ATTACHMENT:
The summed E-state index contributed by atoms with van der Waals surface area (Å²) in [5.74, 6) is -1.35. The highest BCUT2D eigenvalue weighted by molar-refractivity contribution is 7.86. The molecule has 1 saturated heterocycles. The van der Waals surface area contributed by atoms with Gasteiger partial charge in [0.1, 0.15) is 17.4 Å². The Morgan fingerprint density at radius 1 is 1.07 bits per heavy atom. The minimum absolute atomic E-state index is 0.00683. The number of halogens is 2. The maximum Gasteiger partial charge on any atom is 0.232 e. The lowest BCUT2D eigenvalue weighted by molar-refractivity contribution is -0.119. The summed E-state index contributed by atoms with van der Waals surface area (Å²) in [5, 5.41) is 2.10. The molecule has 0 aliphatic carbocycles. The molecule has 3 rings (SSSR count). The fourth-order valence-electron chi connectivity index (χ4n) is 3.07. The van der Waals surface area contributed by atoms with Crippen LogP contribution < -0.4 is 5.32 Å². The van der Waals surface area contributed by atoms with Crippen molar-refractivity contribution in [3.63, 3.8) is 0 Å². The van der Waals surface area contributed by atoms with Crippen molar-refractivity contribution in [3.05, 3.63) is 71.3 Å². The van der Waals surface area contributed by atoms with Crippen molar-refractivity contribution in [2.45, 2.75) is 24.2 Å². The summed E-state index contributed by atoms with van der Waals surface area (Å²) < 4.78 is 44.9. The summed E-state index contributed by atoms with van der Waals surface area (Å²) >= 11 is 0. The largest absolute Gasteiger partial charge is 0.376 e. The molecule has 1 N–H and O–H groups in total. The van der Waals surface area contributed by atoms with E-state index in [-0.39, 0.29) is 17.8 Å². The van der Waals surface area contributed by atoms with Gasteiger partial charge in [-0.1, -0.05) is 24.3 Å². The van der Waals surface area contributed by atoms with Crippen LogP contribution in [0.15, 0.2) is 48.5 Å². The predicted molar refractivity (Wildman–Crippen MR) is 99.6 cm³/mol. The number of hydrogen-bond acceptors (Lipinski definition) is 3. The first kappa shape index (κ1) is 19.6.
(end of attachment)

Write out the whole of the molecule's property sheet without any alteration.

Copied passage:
The summed E-state index contributed by atoms with van der Waals surface area (Å²) in [5.74, 6) is -1.35. The highest BCUT2D eigenvalue weighted by molar-refractivity contribution is 7.86. The molecule has 1 saturated heterocycles. The van der Waals surface area contributed by atoms with Gasteiger partial charge in [0.1, 0.15) is 17.4 Å². The Morgan fingerprint density at radius 1 is 1.07 bits per heavy atom. The minimum absolute atomic E-state index is 0.00683. The number of halogens is 2. The maximum Gasteiger partial charge on any atom is 0.232 e. The lowest BCUT2D eigenvalue weighted by molar-refractivity contribution is -0.119. The summed E-state index contributed by atoms with van der Waals surface area (Å²) in [5, 5.41) is 2.10. The molecule has 0 aliphatic carbocycles. The molecule has 3 rings (SSSR count). The fourth-order valence-electron chi connectivity index (χ4n) is 3.07. The van der Waals surface area contributed by atoms with Crippen LogP contribution < -0.4 is 5.32 Å². The van der Waals surface area contributed by atoms with Crippen molar-refractivity contribution in [3.63, 3.8) is 0 Å². The van der Waals surface area contributed by atoms with Crippen molar-refractivity contribution in [3.05, 3.63) is 71.3 Å². The van der Waals surface area contributed by atoms with Crippen molar-refractivity contribution in [2.45, 2.75) is 24.2 Å². The summed E-state index contributed by atoms with van der Waals surface area (Å²) < 4.78 is 44.9. The summed E-state index contributed by atoms with van der Waals surface area (Å²) >= 11 is 0. The largest absolute Gasteiger partial charge is 0.376 e. The molecule has 1 N–H and O–H groups in total. The van der Waals surface area contributed by atoms with E-state index in [-0.39, 0.29) is 17.8 Å². The van der Waals surface area contributed by atoms with Gasteiger partial charge in [-0.1, -0.05) is 24.3 Å². The van der Waals surface area contributed by atoms with Crippen LogP contribution in [0.15, 0.2) is 48.5 Å². The predicted molar refractivity (Wildman–Crippen MR) is 99.6 cm³/mol. The number of hydrogen-bond acceptors (Lipinski definition) is 3. The first kappa shape index (κ1) is 19.6.